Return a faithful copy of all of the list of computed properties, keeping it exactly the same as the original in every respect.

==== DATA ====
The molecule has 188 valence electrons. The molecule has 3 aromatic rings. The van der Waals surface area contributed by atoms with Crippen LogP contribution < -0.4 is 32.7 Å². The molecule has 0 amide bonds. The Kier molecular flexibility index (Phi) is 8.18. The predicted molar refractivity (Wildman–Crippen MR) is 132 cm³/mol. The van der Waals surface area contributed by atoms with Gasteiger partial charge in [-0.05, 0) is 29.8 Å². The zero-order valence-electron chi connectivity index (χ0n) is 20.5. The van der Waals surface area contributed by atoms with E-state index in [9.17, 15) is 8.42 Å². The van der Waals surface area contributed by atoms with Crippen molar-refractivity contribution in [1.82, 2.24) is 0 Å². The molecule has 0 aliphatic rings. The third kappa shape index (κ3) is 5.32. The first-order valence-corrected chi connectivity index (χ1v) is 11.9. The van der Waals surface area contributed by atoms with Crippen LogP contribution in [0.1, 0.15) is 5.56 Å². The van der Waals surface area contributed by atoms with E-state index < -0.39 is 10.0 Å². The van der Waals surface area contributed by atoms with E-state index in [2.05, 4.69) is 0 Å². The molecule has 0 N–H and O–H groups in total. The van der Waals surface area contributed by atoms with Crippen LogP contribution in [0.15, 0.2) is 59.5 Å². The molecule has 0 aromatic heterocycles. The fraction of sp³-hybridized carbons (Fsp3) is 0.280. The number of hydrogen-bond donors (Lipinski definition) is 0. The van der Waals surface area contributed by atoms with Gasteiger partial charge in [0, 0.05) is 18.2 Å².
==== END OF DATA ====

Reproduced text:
The molecule has 188 valence electrons. The molecule has 3 aromatic rings. The van der Waals surface area contributed by atoms with Crippen LogP contribution < -0.4 is 32.7 Å². The molecule has 0 amide bonds. The Kier molecular flexibility index (Phi) is 8.18. The predicted molar refractivity (Wildman–Crippen MR) is 132 cm³/mol. The van der Waals surface area contributed by atoms with Gasteiger partial charge in [-0.05, 0) is 29.8 Å². The zero-order valence-electron chi connectivity index (χ0n) is 20.5. The van der Waals surface area contributed by atoms with E-state index in [9.17, 15) is 8.42 Å². The van der Waals surface area contributed by atoms with Crippen molar-refractivity contribution in [1.82, 2.24) is 0 Å². The molecule has 0 aliphatic rings. The third kappa shape index (κ3) is 5.32. The first-order valence-corrected chi connectivity index (χ1v) is 11.9. The van der Waals surface area contributed by atoms with Crippen LogP contribution in [0.1, 0.15) is 5.56 Å². The van der Waals surface area contributed by atoms with E-state index < -0.39 is 10.0 Å². The van der Waals surface area contributed by atoms with E-state index in [2.05, 4.69) is 0 Å². The molecule has 0 N–H and O–H groups in total. The van der Waals surface area contributed by atoms with Crippen LogP contribution in [0.15, 0.2) is 59.5 Å². The molecule has 0 aromatic heterocycles. The fraction of sp³-hybridized carbons (Fsp3) is 0.280. The number of hydrogen-bond donors (Lipinski definition) is 0. The van der Waals surface area contributed by atoms with Gasteiger partial charge in [0, 0.05) is 18.2 Å².